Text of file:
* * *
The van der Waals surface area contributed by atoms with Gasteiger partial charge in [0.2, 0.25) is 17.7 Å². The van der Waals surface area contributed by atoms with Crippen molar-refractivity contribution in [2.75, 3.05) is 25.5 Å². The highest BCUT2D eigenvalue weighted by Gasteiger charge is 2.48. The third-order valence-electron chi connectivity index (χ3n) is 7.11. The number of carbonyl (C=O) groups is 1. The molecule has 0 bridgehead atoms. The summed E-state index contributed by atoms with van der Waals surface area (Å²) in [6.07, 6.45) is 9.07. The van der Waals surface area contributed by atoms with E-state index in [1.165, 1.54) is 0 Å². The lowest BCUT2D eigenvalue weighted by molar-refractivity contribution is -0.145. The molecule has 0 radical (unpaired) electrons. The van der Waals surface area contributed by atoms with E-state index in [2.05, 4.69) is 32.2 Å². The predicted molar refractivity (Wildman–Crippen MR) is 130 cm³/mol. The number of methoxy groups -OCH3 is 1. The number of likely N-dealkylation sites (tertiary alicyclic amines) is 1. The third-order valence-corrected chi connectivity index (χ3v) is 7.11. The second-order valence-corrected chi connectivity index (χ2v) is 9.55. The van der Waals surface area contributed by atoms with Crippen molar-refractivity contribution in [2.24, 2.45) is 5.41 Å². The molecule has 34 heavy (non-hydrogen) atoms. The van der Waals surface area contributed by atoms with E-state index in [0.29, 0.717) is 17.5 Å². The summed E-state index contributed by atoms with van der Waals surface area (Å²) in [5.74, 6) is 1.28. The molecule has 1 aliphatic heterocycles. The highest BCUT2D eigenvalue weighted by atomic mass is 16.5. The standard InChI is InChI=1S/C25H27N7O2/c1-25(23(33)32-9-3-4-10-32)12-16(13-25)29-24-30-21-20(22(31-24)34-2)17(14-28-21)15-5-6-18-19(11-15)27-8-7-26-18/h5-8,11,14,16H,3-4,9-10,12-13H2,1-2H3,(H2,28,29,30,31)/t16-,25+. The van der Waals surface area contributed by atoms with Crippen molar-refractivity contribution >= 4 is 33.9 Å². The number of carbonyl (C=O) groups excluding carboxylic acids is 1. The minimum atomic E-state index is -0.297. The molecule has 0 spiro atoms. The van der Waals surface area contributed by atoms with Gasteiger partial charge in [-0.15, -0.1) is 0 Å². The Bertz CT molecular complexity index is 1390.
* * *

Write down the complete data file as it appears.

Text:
The van der Waals surface area contributed by atoms with Gasteiger partial charge in [0.2, 0.25) is 17.7 Å². The van der Waals surface area contributed by atoms with Crippen molar-refractivity contribution in [2.75, 3.05) is 25.5 Å². The highest BCUT2D eigenvalue weighted by Gasteiger charge is 2.48. The third-order valence-electron chi connectivity index (χ3n) is 7.11. The number of carbonyl (C=O) groups is 1. The molecule has 0 bridgehead atoms. The summed E-state index contributed by atoms with van der Waals surface area (Å²) in [6.07, 6.45) is 9.07. The van der Waals surface area contributed by atoms with E-state index in [1.165, 1.54) is 0 Å². The lowest BCUT2D eigenvalue weighted by molar-refractivity contribution is -0.145. The molecule has 0 radical (unpaired) electrons. The van der Waals surface area contributed by atoms with E-state index in [2.05, 4.69) is 32.2 Å². The predicted molar refractivity (Wildman–Crippen MR) is 130 cm³/mol. The number of methoxy groups -OCH3 is 1. The number of likely N-dealkylation sites (tertiary alicyclic amines) is 1. The third-order valence-corrected chi connectivity index (χ3v) is 7.11. The second-order valence-corrected chi connectivity index (χ2v) is 9.55. The van der Waals surface area contributed by atoms with Crippen molar-refractivity contribution in [2.24, 2.45) is 5.41 Å². The molecule has 34 heavy (non-hydrogen) atoms. The van der Waals surface area contributed by atoms with E-state index in [0.29, 0.717) is 17.5 Å². The summed E-state index contributed by atoms with van der Waals surface area (Å²) in [5.74, 6) is 1.28. The molecule has 1 aliphatic heterocycles. The highest BCUT2D eigenvalue weighted by atomic mass is 16.5. The standard InChI is InChI=1S/C25H27N7O2/c1-25(23(33)32-9-3-4-10-32)12-16(13-25)29-24-30-21-20(22(31-24)34-2)17(14-28-21)15-5-6-18-19(11-15)27-8-7-26-18/h5-8,11,14,16H,3-4,9-10,12-13H2,1-2H3,(H2,28,29,30,31)/t16-,25+. The van der Waals surface area contributed by atoms with Crippen molar-refractivity contribution >= 4 is 33.9 Å². The number of carbonyl (C=O) groups excluding carboxylic acids is 1. The minimum atomic E-state index is -0.297. The molecule has 0 spiro atoms. The van der Waals surface area contributed by atoms with Gasteiger partial charge in [-0.15, -0.1) is 0 Å². The Bertz CT molecular complexity index is 1390.